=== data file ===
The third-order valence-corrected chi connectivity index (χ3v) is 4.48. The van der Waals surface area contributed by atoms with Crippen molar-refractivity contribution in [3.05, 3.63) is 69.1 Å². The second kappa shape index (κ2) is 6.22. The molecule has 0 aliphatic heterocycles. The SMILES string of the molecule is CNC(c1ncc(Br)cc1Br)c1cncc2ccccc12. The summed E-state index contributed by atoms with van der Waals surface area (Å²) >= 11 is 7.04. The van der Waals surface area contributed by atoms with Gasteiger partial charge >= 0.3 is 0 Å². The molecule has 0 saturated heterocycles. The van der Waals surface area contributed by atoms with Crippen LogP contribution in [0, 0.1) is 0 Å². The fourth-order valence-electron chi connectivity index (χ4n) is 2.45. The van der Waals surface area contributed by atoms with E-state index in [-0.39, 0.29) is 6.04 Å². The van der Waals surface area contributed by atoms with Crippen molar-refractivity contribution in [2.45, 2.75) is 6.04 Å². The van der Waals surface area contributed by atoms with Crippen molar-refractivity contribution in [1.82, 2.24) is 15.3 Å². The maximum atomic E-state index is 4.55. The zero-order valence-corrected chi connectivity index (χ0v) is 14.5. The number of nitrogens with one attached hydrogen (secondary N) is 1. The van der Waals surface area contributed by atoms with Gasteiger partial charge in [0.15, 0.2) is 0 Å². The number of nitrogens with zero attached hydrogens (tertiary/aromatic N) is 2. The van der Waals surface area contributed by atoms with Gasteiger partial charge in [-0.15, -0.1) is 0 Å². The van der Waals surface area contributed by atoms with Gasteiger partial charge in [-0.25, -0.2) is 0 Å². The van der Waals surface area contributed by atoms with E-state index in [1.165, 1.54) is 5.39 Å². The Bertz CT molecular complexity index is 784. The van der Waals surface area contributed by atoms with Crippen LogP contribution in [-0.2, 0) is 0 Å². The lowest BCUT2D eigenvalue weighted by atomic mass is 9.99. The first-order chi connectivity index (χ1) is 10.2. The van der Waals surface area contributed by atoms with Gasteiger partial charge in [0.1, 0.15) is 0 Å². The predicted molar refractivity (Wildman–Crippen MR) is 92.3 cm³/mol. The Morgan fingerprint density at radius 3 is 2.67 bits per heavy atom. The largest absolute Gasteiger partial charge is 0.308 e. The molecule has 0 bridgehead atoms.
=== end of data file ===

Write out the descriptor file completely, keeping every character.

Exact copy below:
The third-order valence-corrected chi connectivity index (χ3v) is 4.48. The van der Waals surface area contributed by atoms with Crippen molar-refractivity contribution in [3.05, 3.63) is 69.1 Å². The second kappa shape index (κ2) is 6.22. The molecule has 0 aliphatic heterocycles. The SMILES string of the molecule is CNC(c1ncc(Br)cc1Br)c1cncc2ccccc12. The summed E-state index contributed by atoms with van der Waals surface area (Å²) >= 11 is 7.04. The van der Waals surface area contributed by atoms with Gasteiger partial charge >= 0.3 is 0 Å². The molecule has 0 saturated heterocycles. The van der Waals surface area contributed by atoms with Crippen LogP contribution in [0, 0.1) is 0 Å². The fourth-order valence-electron chi connectivity index (χ4n) is 2.45. The van der Waals surface area contributed by atoms with E-state index in [-0.39, 0.29) is 6.04 Å². The van der Waals surface area contributed by atoms with Crippen molar-refractivity contribution in [2.45, 2.75) is 6.04 Å². The van der Waals surface area contributed by atoms with Crippen molar-refractivity contribution in [1.82, 2.24) is 15.3 Å². The maximum atomic E-state index is 4.55. The zero-order valence-corrected chi connectivity index (χ0v) is 14.5. The number of nitrogens with one attached hydrogen (secondary N) is 1. The van der Waals surface area contributed by atoms with Gasteiger partial charge in [0.15, 0.2) is 0 Å². The number of nitrogens with zero attached hydrogens (tertiary/aromatic N) is 2. The van der Waals surface area contributed by atoms with Gasteiger partial charge in [-0.15, -0.1) is 0 Å². The van der Waals surface area contributed by atoms with Gasteiger partial charge in [-0.25, -0.2) is 0 Å². The van der Waals surface area contributed by atoms with E-state index in [1.165, 1.54) is 5.39 Å². The Bertz CT molecular complexity index is 784. The van der Waals surface area contributed by atoms with Crippen LogP contribution in [-0.2, 0) is 0 Å². The lowest BCUT2D eigenvalue weighted by atomic mass is 9.99. The first-order chi connectivity index (χ1) is 10.2. The van der Waals surface area contributed by atoms with Gasteiger partial charge in [0.1, 0.15) is 0 Å². The predicted molar refractivity (Wildman–Crippen MR) is 92.3 cm³/mol. The Morgan fingerprint density at radius 3 is 2.67 bits per heavy atom. The largest absolute Gasteiger partial charge is 0.308 e. The molecule has 0 bridgehead atoms.